Configuring Mailto in an XDG Environment

It’s time to configure your web browser to open mailto links using mutt. You know you want to.

Nimble mutt action.

You also know it’s going to be tricky, as mutt is a command-line program, and command line programs are like appliances that refuse to die. They work well but don’t match your cupboards from IKEA made from particle board. Still, mutt has a nice trick up its sleeve: It can process mailto arguments on the command line.

mutt mailto:mutt-users-request@mutt.org?Subject=Subscribe%20Mutt%20Users

There is only one problem: Mutt is unable to process every mailto attribute and fails on attributes it does not recongize (like Body).

mutt mailto:mutt-users-request@mutt.org?Subject=Subscribe%20Mutt%20Users&Body=subscribe
> Stopped

[The above mailto link is taken directly from the official mutt mailing list page. Mutt’s fleas have a good sense of irony.]

The solution is to wrap mutt in a script that parses mailto links. Using a whitelist of valid attributes has an added benefit of heightening security, as potentially malicious attributes are automatically discarded.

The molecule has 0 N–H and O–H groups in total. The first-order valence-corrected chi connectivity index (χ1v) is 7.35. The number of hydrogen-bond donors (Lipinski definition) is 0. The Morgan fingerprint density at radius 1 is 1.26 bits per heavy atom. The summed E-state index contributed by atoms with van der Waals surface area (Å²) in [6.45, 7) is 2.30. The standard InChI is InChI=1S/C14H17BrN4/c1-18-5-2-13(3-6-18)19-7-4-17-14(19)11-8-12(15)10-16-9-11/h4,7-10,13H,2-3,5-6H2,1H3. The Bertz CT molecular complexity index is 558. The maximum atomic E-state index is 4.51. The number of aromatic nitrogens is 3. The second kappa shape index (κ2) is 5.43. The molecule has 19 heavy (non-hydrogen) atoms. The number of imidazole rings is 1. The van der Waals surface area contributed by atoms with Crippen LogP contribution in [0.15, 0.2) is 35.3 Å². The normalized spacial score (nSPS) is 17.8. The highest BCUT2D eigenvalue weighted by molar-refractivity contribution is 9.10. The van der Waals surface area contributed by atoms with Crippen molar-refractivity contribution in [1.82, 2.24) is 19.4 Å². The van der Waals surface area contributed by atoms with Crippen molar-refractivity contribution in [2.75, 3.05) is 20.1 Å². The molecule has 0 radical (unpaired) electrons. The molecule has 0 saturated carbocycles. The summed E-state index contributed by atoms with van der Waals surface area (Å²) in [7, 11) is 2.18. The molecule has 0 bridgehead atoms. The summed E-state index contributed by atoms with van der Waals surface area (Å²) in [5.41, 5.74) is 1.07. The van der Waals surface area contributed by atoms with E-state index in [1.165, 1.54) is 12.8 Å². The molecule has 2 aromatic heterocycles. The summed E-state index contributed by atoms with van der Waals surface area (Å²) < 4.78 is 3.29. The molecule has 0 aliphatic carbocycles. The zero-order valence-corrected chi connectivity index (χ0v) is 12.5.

Use that script in a desktop file.

cat "$HOME/.local/share/applications/mutt-mailto.desktop"
> [Desktop Entry]
> Type=Application
> Name=Mutt Mailto Handler
> GenericName=MUA
> Comment=Supposedly sucks less.
> Exec=/home/ingvar/MuttMailto
> Terminal=true
> MimeType=x-scheme-handler/mailto
> NoDisplay=true

Inform the desktop environment.

update-desktop-database

Make it stick.

xdg-mime default mutt-mailto.desktop x-scheme-handler/mailto

Now you’re cooking with gas.

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2 thoughts on “Configuring Mailto in an XDG Environment

  1. Mutt is not the problem. Your shell is intercepting the & in the mailto url to put mutt in the background, the trying to run `body=subscribe` as a command. If you quote the whole mailto url, the problem goes away.

    1. … It all seems so obvious in retrospect. I suppose my brain failed to parse the ampersand on account of it not trailing. Thank you!

      The article remains unedited, for purposes of humility (and whitelisting’s continued relevance to security).

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